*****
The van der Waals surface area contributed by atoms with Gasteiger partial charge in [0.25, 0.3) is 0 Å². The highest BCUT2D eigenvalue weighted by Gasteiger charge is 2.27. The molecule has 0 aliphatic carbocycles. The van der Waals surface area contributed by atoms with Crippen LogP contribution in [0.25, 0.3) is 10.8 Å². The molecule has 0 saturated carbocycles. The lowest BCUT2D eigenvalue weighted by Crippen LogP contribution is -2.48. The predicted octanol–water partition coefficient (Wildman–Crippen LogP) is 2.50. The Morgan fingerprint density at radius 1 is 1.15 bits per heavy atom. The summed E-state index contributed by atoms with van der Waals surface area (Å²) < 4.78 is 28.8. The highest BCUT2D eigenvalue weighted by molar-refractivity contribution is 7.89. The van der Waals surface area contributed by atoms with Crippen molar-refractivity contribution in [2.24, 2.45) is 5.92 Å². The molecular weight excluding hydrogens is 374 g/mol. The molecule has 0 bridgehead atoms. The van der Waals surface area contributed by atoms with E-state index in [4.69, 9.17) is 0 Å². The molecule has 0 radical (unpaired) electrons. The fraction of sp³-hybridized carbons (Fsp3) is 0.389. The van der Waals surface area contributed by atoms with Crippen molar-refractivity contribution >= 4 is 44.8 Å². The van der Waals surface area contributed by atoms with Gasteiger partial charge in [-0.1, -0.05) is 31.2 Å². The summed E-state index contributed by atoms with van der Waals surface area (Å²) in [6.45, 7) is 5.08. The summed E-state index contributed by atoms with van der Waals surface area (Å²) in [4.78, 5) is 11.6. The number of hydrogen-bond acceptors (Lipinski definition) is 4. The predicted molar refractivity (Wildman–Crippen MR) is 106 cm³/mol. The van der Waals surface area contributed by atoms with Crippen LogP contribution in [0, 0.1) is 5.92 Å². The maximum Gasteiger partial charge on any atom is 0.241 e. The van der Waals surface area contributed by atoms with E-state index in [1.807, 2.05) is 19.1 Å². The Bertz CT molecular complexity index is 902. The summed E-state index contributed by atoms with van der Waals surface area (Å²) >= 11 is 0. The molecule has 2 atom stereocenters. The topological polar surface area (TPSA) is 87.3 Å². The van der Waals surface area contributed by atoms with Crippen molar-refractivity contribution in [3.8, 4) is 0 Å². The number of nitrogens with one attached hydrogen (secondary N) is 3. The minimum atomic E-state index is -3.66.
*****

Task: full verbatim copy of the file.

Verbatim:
The van der Waals surface area contributed by atoms with Gasteiger partial charge in [0.25, 0.3) is 0 Å². The highest BCUT2D eigenvalue weighted by Gasteiger charge is 2.27. The molecule has 0 aliphatic carbocycles. The van der Waals surface area contributed by atoms with Crippen LogP contribution in [0.25, 0.3) is 10.8 Å². The molecule has 0 saturated carbocycles. The lowest BCUT2D eigenvalue weighted by Crippen LogP contribution is -2.48. The predicted octanol–water partition coefficient (Wildman–Crippen LogP) is 2.50. The Morgan fingerprint density at radius 1 is 1.15 bits per heavy atom. The summed E-state index contributed by atoms with van der Waals surface area (Å²) < 4.78 is 28.8. The highest BCUT2D eigenvalue weighted by molar-refractivity contribution is 7.89. The van der Waals surface area contributed by atoms with Crippen molar-refractivity contribution in [2.24, 2.45) is 5.92 Å². The molecular weight excluding hydrogens is 374 g/mol. The molecule has 0 bridgehead atoms. The van der Waals surface area contributed by atoms with E-state index in [4.69, 9.17) is 0 Å². The molecule has 0 radical (unpaired) electrons. The fraction of sp³-hybridized carbons (Fsp3) is 0.389. The van der Waals surface area contributed by atoms with Crippen molar-refractivity contribution >= 4 is 44.8 Å². The van der Waals surface area contributed by atoms with Gasteiger partial charge in [-0.1, -0.05) is 31.2 Å². The summed E-state index contributed by atoms with van der Waals surface area (Å²) in [6.45, 7) is 5.08. The summed E-state index contributed by atoms with van der Waals surface area (Å²) in [4.78, 5) is 11.6. The number of hydrogen-bond acceptors (Lipinski definition) is 4. The predicted molar refractivity (Wildman–Crippen MR) is 106 cm³/mol. The van der Waals surface area contributed by atoms with Crippen LogP contribution in [0, 0.1) is 5.92 Å². The maximum Gasteiger partial charge on any atom is 0.241 e. The van der Waals surface area contributed by atoms with E-state index in [1.807, 2.05) is 19.1 Å². The Bertz CT molecular complexity index is 902. The summed E-state index contributed by atoms with van der Waals surface area (Å²) >= 11 is 0. The molecule has 2 atom stereocenters. The topological polar surface area (TPSA) is 87.3 Å². The van der Waals surface area contributed by atoms with Crippen molar-refractivity contribution in [3.8, 4) is 0 Å². The number of nitrogens with one attached hydrogen (secondary N) is 3. The minimum atomic E-state index is -3.66.